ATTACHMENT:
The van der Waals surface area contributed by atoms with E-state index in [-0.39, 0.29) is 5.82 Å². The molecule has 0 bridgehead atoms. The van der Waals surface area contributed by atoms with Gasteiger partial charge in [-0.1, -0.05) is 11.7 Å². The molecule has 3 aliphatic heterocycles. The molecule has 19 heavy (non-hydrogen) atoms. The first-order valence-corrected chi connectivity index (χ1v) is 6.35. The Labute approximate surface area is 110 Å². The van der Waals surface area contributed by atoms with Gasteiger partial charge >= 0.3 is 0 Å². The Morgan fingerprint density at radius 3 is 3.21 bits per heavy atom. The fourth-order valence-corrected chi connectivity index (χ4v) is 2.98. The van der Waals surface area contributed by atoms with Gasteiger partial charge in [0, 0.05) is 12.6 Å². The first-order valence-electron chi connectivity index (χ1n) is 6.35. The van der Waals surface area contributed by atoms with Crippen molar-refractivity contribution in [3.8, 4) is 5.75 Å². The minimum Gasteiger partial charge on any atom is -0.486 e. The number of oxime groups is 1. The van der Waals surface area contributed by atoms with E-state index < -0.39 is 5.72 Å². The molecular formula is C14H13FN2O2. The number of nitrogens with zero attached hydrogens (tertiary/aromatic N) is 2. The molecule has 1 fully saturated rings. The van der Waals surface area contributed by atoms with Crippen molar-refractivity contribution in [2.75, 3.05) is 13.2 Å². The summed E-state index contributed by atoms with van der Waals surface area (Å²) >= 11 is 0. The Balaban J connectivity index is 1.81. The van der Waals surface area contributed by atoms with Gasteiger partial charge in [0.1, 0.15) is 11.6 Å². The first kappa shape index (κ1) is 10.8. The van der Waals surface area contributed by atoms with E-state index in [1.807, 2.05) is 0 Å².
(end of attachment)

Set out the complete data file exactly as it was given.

The van der Waals surface area contributed by atoms with E-state index in [-0.39, 0.29) is 5.82 Å². The molecule has 0 bridgehead atoms. The van der Waals surface area contributed by atoms with Gasteiger partial charge in [-0.1, -0.05) is 11.7 Å². The molecule has 3 aliphatic heterocycles. The molecule has 19 heavy (non-hydrogen) atoms. The first-order valence-corrected chi connectivity index (χ1v) is 6.35. The Labute approximate surface area is 110 Å². The van der Waals surface area contributed by atoms with Gasteiger partial charge >= 0.3 is 0 Å². The Morgan fingerprint density at radius 3 is 3.21 bits per heavy atom. The fourth-order valence-corrected chi connectivity index (χ4v) is 2.98. The van der Waals surface area contributed by atoms with Gasteiger partial charge in [0, 0.05) is 12.6 Å². The first-order valence-electron chi connectivity index (χ1n) is 6.35. The van der Waals surface area contributed by atoms with Crippen molar-refractivity contribution in [3.8, 4) is 5.75 Å². The minimum Gasteiger partial charge on any atom is -0.486 e. The number of oxime groups is 1. The van der Waals surface area contributed by atoms with E-state index < -0.39 is 5.72 Å². The molecular formula is C14H13FN2O2. The number of nitrogens with zero attached hydrogens (tertiary/aromatic N) is 2. The molecule has 1 fully saturated rings. The van der Waals surface area contributed by atoms with Crippen molar-refractivity contribution in [2.75, 3.05) is 13.2 Å². The summed E-state index contributed by atoms with van der Waals surface area (Å²) >= 11 is 0. The Balaban J connectivity index is 1.81. The van der Waals surface area contributed by atoms with Gasteiger partial charge in [0.1, 0.15) is 11.6 Å². The first kappa shape index (κ1) is 10.8. The van der Waals surface area contributed by atoms with E-state index in [1.807, 2.05) is 0 Å².